All of the connotations associated with West Ham’s history of football over the years were brought into disrepute this summer as notorious long ball merchant Sam Allardyce arrived at Upton Park. However, surely the ‘academy of football’ tag can be forgotten for a while as the club look to bounce back immediately from its relegation from the Premier League last season.
After Avram Grant’s horrific spell in charge last year, things could only get better for the East End club who currently sit second in the Championship after missing a chance to go top last weekend. Allardyce has definitely brought his own style to Upton Park along with pals Kevin Nolan, Joey O’Brien and Abdoulaye Faye.
A large number of Hammers fans were sceptical over the appointment of Allardyce and his perceived negative tactics. Over the years an Allardyce side has been very quick to play the long ball and defensive, but in my opinion he was just utilising what he had at his disposal. Each club he has been at have had players in their side that suit the aerial game, and so it has been successful when used.
Allardyce performed wonders at Bolton and Blackburn and wasn’t given enough time at St James Park (Sports Direct Arena); where it is notoriously a tough place to be a manager. To say that because Big Sam is in charge, then West Hamwill become a dull, physical team is extremely harsh. Playing to their strengths West Ham will keep the ball and use their width, not lump the ball up to 5ft7 Sam Baldock. Talented footballers Jack Collison, Mark Noble and Henri Lansbury defy any Allardyce tradition and the fact that the clubs tallest player; Carlton Cole; cant head the ball anyway, the long ball has rarely been successful.
One thing that Big Sam has given to the Hammers is a tougher mentality and more of a will to win. Last season if West Ham went one nil down, they lost the game. Away from home they were unable to win and rarely scored a goal. Scoring 33 goals in 38 games at the highest level is just unacceptable. However, yes they are playing weaker opposition, but the Hammers have already scored 36 goals this season and have won more than last year, and it’s not even Christmas yet.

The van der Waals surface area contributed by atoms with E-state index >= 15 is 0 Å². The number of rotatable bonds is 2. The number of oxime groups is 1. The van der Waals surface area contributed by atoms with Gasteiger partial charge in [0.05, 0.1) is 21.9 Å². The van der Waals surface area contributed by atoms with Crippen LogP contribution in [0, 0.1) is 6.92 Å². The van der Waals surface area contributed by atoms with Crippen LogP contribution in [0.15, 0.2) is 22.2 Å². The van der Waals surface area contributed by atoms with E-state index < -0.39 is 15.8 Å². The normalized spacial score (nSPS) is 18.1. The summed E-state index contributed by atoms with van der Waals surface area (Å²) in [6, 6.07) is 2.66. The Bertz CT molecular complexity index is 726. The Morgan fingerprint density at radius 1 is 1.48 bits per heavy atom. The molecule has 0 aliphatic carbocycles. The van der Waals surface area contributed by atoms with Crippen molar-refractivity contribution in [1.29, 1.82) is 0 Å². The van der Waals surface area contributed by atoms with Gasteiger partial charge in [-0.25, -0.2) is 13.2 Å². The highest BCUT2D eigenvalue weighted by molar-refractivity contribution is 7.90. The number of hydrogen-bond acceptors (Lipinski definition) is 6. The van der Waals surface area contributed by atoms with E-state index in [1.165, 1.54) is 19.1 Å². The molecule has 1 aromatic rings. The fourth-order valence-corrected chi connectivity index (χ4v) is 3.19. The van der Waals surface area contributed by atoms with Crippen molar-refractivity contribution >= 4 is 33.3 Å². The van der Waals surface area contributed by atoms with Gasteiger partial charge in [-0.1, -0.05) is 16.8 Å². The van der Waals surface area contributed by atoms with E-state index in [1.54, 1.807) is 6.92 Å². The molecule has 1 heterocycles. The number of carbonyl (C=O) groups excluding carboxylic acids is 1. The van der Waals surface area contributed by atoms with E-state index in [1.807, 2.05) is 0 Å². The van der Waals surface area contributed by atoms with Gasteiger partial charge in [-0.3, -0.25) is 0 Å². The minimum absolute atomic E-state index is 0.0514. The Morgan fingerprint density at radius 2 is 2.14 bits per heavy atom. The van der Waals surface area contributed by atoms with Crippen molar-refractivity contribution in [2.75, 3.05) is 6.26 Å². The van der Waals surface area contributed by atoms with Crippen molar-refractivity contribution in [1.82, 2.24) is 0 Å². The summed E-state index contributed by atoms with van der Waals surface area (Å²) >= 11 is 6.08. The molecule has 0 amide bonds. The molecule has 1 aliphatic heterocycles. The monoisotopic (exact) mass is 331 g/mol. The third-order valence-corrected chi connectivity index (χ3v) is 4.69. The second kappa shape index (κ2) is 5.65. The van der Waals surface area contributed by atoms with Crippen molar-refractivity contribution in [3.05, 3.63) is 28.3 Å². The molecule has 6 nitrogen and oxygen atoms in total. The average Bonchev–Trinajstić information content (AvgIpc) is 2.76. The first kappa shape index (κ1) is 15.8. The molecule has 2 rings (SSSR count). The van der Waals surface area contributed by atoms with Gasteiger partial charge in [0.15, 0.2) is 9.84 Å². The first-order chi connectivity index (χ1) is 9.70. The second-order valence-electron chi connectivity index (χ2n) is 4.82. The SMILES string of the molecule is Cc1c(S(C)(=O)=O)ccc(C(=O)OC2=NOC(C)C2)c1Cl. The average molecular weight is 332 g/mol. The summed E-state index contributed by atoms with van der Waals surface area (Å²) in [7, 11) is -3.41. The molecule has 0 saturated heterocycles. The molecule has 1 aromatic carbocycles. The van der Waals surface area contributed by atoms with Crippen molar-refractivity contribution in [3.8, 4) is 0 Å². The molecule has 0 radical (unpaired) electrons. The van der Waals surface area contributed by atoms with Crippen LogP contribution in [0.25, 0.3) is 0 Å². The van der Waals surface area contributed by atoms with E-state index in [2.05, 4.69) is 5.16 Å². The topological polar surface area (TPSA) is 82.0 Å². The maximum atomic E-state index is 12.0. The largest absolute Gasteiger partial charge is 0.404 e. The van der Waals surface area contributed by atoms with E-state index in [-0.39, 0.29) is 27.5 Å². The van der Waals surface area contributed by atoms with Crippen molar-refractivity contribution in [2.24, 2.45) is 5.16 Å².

Since Alan Pardew left Upton Park in 2006 West Ham have not had the squad to be able to play silky football, as is equally pleasing on the eye as it is on the league table. West Ham fans can’t possibly suggest they were happy with the results over the past 18 months or so and the football has not been much better.
With Allardyce now in charge the Irons will play to their strengths; which is a necessity in the Championship, and will more than likely earn promotion back to top flight as they will go from strength to strength in the second half of the season. With Big Sam one of the favourites with some people to become the next England manager (no thank you) it is in everybody’s interest to sit and watch a few West Ham games this season as his style of football may surprise you, but the impressive results shouldn’t.
Managers such as Ron Greenwood and John Lyall, who sadly past away in recent years, have left a long legacy at Upton Park but West Ham are a very different club to that at the moment and Allardyce will be looking to make a similar successful time during his stay in East London. Given a chance Allardyce will get the Hammers promoted and keep them in the Premier League.